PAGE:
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big guns. I don't think I slept that night, as I
was too nervous. The next day was the 18th
and everything was fairly routine. We had to report our condition to the command and they said we were seaworthy and to standby in our area. Here is one reason there is no mention of our ships by the so-called writers. They are all just arriving in the area and are watching the big ships continue the shelling of Iwo Jima and the planes making their bombing runs. That's why all the Iwo Jima stories begin on February
19, 1945; they don't know what happened two days earlier on February 17, 1945. The next day was February 19, 1945 and the Iwo Jima invasion begins. At about 12:30 hours, we start heading towards Iwo's beach. We only have three guns that can fire, where are we going in our condition? We finally pull up to LCI 988 and LCS 51 and give them whatever ammo we had left. We then returned back to our area, whew, not again! Although we would have went back in regardless. Now I know we were part of the new Navy, the Amphibs. Although the word 'amphibious' appeared a lot, we never picked it up. We called ourselves "Gunboats". Our group was all Navy; no marines had been added to our group. Now Amphib Forces are mostly Marines! Remembering back, I thought I saw Frank Ferrucci covering the wounded 40mm gun crewman on the starboard side but when I talked to Frank, he told me that he was transferred off the ship before we hit Iwo. It could have been one of our signalman who covered the men; maybe Elmore or Rochon .' , who were skivvies wavers and their GO station would have been at the gun deck flag rack. 'Cause the other signalmen, Ed Gray and Mike Ross were up in the Conning tower. Goldy was on the helm, that's all I remember about the crew, don't recall any other names in that area. If only we had got together earlier we
could have had more information and better records, but 40 years went by before we first started meeting again. That's a lot of years gone by to try and recall those times from years ago. We did OK; anyway we got a nice sized group together these last 18 years and lots of hope it keeps going. As I mentioned earlier, I'm looking through a folder where I had written some things down that happened to us but was not mentioned in the ships Log or only a brief word with no explanation. I took the time to write about it in this folder and now I'm looking through it and sending it to you. If you can use it, correct any of my misspellings. Spelling was my worst subject while in school -
I was better in math. I'm finding enough material in my folder that I wrote about earlier that I could use now and not have to use my hand to write as it stiffens up on me. I have to vote today for the school so I've got to get dressed and go do my duty. Until then I let the rest of my mind 'rest' until my next letter.
Editors note - Nick also sent two hand printed pages that recount us towed to Pearl Harbor after being pulled off the reef at Kwajalein.
1 March 1944 - Being towed by LST 45. GQ 00:45 to 01:00. GQ 05:40 to 06:20 Hrs. 07:30 forming to enter Pearl Harbor. 11 :00 Hrs LCI Tug 79 alongside to tow '450' into Berth and then tied up to Berth 10. 15:00 Hrs Mail Call and muster in mess room -given the 'good job by entire crew' and Pearl Harbor rules. March 2, 1944- Payday. We are now in Pearl Harbor & Honolulu! Was it worth all the GQ's, broken cables, near collisions and the men having to stay on their toes all this time? I slept near the engine room and when I used to hear the roar of the engines being reversed at 01:00 or 02:00 in the morning and the collision calls, it's a wonder that we made it. Of course some crewmembers got a little out of hand so we had a few Captain Masts and a good number of tongue-lashings from the officers. Why did the Navy try so hard to keep us afloat? Why not put the crew aboard other LCI's and sink the '450'? It was a lot of trouble and headache to the Command. I wonder if they ever thought of it? The Command ship LCI 457 seemed so concerned about us they came to our aid in all the breakdowns. Those crewmen aboard the '457 probably asked themselves about this. "What - the '450 again, who are they?" Do you know what it feels like being adrift in the Pacific Ocean in the dark of the night? That was not a secure area! Of course we had the old reliable USS Anderson DD-411 floating around with us, but they didn't want anything to do with us as we had already bumped into them many times. In the end, everything worked out all right. The 145 was no ordinary LCI - we were different from other LCI's as we were the deluxe ship of the group. We were not the drawings you see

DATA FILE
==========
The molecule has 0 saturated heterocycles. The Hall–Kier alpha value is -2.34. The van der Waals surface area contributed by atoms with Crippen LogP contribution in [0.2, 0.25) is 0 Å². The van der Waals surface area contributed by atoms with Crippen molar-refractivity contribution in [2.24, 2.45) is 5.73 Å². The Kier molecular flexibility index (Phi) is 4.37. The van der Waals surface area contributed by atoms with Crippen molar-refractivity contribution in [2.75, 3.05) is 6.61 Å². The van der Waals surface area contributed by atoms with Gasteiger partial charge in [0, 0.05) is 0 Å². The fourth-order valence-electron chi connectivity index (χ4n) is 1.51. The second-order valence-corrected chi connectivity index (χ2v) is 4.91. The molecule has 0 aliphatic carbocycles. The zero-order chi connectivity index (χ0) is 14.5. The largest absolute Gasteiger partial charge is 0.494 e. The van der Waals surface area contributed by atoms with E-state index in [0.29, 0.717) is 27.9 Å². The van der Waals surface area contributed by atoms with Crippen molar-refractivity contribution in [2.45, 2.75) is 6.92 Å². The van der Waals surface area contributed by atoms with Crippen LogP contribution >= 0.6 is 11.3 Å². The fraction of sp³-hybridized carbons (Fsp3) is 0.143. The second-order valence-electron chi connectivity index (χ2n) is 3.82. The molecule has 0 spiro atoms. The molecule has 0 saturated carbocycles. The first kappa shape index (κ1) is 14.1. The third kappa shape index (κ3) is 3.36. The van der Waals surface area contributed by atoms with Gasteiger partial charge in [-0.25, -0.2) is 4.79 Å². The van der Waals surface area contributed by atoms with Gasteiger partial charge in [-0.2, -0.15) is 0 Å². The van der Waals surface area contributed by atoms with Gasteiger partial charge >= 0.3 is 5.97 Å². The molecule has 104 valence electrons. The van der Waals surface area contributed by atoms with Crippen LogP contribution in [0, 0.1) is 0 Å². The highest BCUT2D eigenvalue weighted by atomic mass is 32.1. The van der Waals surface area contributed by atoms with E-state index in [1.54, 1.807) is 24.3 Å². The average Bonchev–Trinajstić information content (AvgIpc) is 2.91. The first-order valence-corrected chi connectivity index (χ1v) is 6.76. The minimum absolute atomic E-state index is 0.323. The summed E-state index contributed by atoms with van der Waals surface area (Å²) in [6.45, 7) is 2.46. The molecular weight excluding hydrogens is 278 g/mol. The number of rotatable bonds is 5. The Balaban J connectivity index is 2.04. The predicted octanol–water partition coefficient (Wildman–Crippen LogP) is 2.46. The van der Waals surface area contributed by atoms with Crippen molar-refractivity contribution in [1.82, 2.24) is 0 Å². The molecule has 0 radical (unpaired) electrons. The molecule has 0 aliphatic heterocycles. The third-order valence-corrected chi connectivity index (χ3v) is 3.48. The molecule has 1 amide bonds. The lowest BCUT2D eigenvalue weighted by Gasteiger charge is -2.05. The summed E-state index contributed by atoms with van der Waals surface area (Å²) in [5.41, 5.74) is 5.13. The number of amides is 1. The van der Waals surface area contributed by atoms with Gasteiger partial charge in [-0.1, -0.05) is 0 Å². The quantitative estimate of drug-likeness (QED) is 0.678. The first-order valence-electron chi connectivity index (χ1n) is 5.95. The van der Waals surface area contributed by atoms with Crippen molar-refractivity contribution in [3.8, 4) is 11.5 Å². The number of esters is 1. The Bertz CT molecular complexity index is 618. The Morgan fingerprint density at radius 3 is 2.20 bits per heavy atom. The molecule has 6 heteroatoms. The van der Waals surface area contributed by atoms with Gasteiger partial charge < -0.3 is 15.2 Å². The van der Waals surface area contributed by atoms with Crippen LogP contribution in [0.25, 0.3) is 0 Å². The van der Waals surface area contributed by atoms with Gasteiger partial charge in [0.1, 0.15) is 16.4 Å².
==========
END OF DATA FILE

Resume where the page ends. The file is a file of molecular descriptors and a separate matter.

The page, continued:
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in the LCI books. First of all we did not have a Troop Officers wardroom, we had the mess hall for the crew. Next was the wardroom for our officers, galley and refrigerator all on the starboard side. On the Port side opposite the galley we had the crews head. Next we had the executive's cabin, the officer's head, the engineers cabin and the Capt. quarters. Next came radioman Aired's room. If you look at the other LCI drawings, their nothing like our LC1450. We were deluxe! So why didn’t they make our ship the Command ship instead of the '4571? Easy answer -not enough staff quarters for the Commanders big staff. When Lt. Commander Blanchard came aboard the '450', he was always accompanied with 5 or 6 others of his staff. Still why did they go all out to get the '450' back to Pearl? We were glad we made it because we the crew, liked the ship. Hey -we had a water cooler on board near the Galley. Here it is March 2 1944 - We finally got to Honolulu. We started February 14 -17 days under tow from the Marshall Islands. Now we want lots of liberty to see if girls still inhabit this earth and we want lots of beer!
What was waiting for us in the next 15 months was unbelievable. We didn't see one girl or woman during all this time. There never was a place or island we came across that had a Bar or Hotel. They were all native villages with banana stands. Of course eventually they did build an Officers Club on all the Islands -But no Seaman's Club. Bananas were what we got, but that's healthy food!
Nick Grosso.”
SC 2/c
USS LCI (G) 450